What is happening out there? Airbnb confidentially filed for its IPO last week. In the spring, the company laid off 2,000 employees and was negotiating over the terms of two fundraising deals totaling $2 billion in debt and equity.

However, total consumer spending on Airbnb in July was 22% higher than in the same period last year, according to Edison Trends. According to the company, it surpassed 1 million bookings on a single day that same month, led by an increase in stays at nearby destinations.

So, are we returning to normal? I would answer no, but there is hope. Normal is a long way away as people are still scared and want to social distance. However, given we can only take so much of staring at the same four walls, we are heading on vacation. Those vacations may not be the ones of pre-COVID days with cruises, trips abroad, or all-inclusive resort, but booking a house for just our family or close friends that we trust, works! Thus as the company reported, bookings are up for close to home destinations, basic economic substitution.

Along with other reports, consumer spending has increased during the pandemic, and I put that down to the fact that we are not spending as much on other things, e.g., commuting, sports, and meals out. However, will that spending last? Last week the Labor Department reported first-time jobless claims increased to 1.1 million, and it was the 22nd consecutive week claims exceeded those during the worst week of the Great Recession. On the positive side, the total number of Americans collecting unemployment fell from 15.5 million to 14.8 million, the lowest since early April. This data goes to show that the recovery will not be quick and a V-curve.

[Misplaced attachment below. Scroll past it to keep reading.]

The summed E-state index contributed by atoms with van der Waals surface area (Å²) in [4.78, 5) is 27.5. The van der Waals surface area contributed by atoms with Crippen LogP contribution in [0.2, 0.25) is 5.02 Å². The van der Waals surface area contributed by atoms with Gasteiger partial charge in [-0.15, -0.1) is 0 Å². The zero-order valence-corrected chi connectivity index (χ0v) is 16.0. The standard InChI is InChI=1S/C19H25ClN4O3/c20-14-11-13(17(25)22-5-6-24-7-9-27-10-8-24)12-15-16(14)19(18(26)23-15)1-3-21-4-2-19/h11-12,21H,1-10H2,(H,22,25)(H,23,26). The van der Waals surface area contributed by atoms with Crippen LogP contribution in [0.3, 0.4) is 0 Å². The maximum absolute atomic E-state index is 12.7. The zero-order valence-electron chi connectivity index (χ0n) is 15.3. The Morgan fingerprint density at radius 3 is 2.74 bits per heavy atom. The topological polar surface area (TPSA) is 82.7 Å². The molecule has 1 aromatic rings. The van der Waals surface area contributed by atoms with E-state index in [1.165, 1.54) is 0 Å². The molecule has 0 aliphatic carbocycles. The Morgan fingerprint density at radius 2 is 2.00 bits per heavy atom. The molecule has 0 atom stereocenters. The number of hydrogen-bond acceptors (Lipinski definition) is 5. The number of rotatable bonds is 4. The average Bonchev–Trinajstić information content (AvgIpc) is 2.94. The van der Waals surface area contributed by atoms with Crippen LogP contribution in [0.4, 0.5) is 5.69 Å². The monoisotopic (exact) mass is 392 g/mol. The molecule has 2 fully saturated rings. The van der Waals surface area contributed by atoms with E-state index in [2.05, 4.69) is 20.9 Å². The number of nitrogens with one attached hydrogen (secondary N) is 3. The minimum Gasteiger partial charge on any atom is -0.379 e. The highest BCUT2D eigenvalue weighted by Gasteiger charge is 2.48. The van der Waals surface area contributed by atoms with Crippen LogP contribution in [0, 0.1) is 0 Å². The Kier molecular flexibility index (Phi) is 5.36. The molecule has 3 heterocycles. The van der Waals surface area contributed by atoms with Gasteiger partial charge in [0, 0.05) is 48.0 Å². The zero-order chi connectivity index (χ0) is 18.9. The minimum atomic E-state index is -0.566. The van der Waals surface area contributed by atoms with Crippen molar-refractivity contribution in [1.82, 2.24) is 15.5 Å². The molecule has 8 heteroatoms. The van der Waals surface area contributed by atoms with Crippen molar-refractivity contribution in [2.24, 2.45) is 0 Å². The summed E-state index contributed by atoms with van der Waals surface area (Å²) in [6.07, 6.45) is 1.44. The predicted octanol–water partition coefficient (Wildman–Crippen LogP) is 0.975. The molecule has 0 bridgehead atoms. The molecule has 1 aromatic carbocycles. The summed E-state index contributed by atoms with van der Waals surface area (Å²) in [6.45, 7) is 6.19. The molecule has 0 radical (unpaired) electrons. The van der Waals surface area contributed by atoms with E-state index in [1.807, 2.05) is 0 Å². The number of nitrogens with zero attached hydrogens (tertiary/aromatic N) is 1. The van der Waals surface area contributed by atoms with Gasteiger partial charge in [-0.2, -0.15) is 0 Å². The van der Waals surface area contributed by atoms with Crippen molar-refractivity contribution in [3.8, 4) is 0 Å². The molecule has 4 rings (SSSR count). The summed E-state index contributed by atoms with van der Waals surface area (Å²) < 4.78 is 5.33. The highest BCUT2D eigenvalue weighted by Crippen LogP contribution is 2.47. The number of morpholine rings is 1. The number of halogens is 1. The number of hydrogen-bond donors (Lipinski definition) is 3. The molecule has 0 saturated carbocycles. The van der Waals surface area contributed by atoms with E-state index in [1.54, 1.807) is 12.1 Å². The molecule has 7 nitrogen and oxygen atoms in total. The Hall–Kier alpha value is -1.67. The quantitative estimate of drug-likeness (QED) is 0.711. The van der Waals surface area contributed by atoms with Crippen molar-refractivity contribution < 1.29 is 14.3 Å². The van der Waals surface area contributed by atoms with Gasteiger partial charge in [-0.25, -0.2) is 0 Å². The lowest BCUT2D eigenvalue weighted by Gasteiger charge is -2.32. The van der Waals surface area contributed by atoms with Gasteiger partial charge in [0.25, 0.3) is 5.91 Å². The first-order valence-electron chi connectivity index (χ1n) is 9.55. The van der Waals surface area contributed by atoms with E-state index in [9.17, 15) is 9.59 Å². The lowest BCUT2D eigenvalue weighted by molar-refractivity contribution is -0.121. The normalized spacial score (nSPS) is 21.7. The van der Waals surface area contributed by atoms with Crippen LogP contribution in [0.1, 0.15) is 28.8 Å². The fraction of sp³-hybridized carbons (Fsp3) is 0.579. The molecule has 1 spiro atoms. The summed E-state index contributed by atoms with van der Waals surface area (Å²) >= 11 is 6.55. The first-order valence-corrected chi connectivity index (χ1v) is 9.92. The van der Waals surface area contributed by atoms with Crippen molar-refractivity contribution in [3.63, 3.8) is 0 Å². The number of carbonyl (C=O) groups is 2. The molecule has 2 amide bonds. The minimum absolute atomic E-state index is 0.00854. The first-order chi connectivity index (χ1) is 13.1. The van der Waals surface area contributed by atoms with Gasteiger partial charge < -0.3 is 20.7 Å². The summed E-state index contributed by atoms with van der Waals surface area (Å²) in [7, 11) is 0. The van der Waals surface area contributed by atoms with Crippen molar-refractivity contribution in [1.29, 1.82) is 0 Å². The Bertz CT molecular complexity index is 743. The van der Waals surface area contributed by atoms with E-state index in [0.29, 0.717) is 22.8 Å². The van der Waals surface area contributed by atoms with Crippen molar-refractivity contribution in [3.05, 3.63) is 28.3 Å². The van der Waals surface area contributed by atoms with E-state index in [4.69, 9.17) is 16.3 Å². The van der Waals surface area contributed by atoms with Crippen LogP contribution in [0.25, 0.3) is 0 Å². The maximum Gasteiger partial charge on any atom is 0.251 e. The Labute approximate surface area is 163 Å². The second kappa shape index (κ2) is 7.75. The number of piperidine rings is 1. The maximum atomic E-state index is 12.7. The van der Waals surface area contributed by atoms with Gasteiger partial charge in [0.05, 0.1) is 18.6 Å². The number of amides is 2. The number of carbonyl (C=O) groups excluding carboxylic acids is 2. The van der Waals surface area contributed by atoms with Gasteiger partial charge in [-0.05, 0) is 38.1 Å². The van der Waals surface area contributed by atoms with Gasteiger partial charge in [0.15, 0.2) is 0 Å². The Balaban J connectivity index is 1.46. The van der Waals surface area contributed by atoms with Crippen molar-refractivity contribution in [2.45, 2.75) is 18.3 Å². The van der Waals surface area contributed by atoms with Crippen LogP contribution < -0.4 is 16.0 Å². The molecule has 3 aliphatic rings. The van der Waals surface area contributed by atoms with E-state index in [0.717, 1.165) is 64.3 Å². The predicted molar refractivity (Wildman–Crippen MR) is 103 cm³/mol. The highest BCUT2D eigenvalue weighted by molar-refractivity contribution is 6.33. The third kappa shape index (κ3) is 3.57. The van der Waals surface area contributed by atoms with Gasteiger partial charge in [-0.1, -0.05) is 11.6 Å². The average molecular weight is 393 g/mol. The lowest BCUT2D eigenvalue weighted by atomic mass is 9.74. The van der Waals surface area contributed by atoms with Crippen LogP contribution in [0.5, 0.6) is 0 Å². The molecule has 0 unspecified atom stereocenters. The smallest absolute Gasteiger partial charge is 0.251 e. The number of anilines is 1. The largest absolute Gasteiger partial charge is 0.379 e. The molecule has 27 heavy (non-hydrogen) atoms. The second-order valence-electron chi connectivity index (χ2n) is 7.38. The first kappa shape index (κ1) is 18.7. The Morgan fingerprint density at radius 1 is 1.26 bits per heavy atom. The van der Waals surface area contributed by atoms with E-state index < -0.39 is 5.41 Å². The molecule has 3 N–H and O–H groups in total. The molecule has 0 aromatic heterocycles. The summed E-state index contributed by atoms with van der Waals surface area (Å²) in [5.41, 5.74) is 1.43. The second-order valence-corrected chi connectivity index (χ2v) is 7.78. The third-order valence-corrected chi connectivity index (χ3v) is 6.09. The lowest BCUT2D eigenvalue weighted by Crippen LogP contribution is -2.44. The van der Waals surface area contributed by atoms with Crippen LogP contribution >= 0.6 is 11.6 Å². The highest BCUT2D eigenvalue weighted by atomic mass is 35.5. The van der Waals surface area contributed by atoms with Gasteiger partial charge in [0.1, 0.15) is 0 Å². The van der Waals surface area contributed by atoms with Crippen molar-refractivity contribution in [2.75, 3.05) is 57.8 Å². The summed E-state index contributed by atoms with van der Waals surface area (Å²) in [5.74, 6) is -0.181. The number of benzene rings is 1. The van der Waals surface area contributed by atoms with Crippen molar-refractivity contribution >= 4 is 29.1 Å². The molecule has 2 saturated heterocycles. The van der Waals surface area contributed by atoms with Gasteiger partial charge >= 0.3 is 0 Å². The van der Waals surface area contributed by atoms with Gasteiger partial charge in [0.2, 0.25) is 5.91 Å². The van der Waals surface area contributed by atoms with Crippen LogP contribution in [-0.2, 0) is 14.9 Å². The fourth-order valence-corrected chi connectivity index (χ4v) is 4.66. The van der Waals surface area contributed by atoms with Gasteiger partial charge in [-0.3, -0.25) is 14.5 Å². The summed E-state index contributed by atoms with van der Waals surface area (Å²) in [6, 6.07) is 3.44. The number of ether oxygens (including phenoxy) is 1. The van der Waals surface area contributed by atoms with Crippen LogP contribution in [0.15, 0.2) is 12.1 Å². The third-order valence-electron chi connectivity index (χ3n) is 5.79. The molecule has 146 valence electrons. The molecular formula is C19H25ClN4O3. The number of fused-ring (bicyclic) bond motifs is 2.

Where exactly are we headed, I am not sure. I hear lots of talk of continued layoffs ahead with about Wells Fargo and Boeing announcing more cuts as well as many smaller companies planning layoff. There is a sense of uncertainty over Q4 2020 and Q1 2021, and expect many are taking a wait and see approach. However, with school restarting, albeit in a confused manner, the Federal Unemployment Benefits in unchartered waters, and Congress in gridlock, there is a lot of confusion out there.

However, as an old Keynesian, the amount of stimulus that the government has poured into the economy is why we are experiencing a robust recovery to date. According to economic theory, in a world of excess capacity and mass unemployment, a combination of vast government borrowing with monetary expansion will not fuel inflation until most of the excess capacity is exhausted, which is where we are now. A Keynesian fiscal stimulus financed with negative real interest rates will boost private consumption and investment and should generate above-trend economic growth. Before the cry of “Crowding Out,” arises from many as I heard during the Great Recession, where all indications showed none. Currently, with central banks worldwide committing to financing this Keynesian stimulus with zero or negative interest rates for years ahead, there is no risk that public borrowing will crowd out private investment.

Thus, will this Keynesian stimulus lead to a healthier and longer growth economy? I would put that down to two factors.

  1. As always, public health. The sooner we adopt and proactive, data, and science-driven approach to the COVID crisis, the sooner we return to a functioning economy. Cases are rising again in Europe, which indicates that this is a marathon and not a sprint. I know for many, it already feels like a marathon, but the more apt analogy is the British in September 1939 saying, “It’ll all be over by Christmas!”